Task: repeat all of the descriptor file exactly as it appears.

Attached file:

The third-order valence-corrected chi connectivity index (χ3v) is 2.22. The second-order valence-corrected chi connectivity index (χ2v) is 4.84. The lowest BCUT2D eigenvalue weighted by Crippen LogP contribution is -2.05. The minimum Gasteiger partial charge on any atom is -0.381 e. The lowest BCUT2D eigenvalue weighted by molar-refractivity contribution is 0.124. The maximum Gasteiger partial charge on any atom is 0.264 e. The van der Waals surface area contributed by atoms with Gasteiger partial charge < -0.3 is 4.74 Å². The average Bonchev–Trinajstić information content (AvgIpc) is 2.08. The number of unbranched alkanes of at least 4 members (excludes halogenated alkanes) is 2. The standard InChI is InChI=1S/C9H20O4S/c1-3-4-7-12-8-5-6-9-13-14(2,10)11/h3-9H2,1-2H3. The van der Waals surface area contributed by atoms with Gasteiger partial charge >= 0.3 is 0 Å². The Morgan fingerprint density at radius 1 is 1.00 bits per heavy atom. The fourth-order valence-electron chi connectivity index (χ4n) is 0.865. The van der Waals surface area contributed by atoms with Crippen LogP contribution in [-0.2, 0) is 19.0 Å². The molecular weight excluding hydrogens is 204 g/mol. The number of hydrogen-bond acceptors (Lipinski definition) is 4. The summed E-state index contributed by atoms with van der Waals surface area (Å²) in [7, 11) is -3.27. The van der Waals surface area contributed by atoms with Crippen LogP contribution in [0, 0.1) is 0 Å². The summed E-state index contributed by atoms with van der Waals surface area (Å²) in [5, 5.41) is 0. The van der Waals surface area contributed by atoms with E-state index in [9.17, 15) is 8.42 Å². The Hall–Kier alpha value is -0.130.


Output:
The third-order valence-corrected chi connectivity index (χ3v) is 2.22. The second-order valence-corrected chi connectivity index (χ2v) is 4.84. The lowest BCUT2D eigenvalue weighted by Crippen LogP contribution is -2.05. The minimum Gasteiger partial charge on any atom is -0.381 e. The lowest BCUT2D eigenvalue weighted by molar-refractivity contribution is 0.124. The maximum Gasteiger partial charge on any atom is 0.264 e. The van der Waals surface area contributed by atoms with Gasteiger partial charge < -0.3 is 4.74 Å². The average Bonchev–Trinajstić information content (AvgIpc) is 2.08. The number of unbranched alkanes of at least 4 members (excludes halogenated alkanes) is 2. The standard InChI is InChI=1S/C9H20O4S/c1-3-4-7-12-8-5-6-9-13-14(2,10)11/h3-9H2,1-2H3. The van der Waals surface area contributed by atoms with Gasteiger partial charge >= 0.3 is 0 Å². The Morgan fingerprint density at radius 1 is 1.00 bits per heavy atom. The fourth-order valence-electron chi connectivity index (χ4n) is 0.865. The van der Waals surface area contributed by atoms with Crippen LogP contribution in [-0.2, 0) is 19.0 Å². The molecular weight excluding hydrogens is 204 g/mol. The number of hydrogen-bond acceptors (Lipinski definition) is 4. The summed E-state index contributed by atoms with van der Waals surface area (Å²) in [7, 11) is -3.27. The van der Waals surface area contributed by atoms with Crippen LogP contribution in [0, 0.1) is 0 Å². The summed E-state index contributed by atoms with van der Waals surface area (Å²) in [5, 5.41) is 0. The van der Waals surface area contributed by atoms with E-state index in [9.17, 15) is 8.42 Å². The Hall–Kier alpha value is -0.130.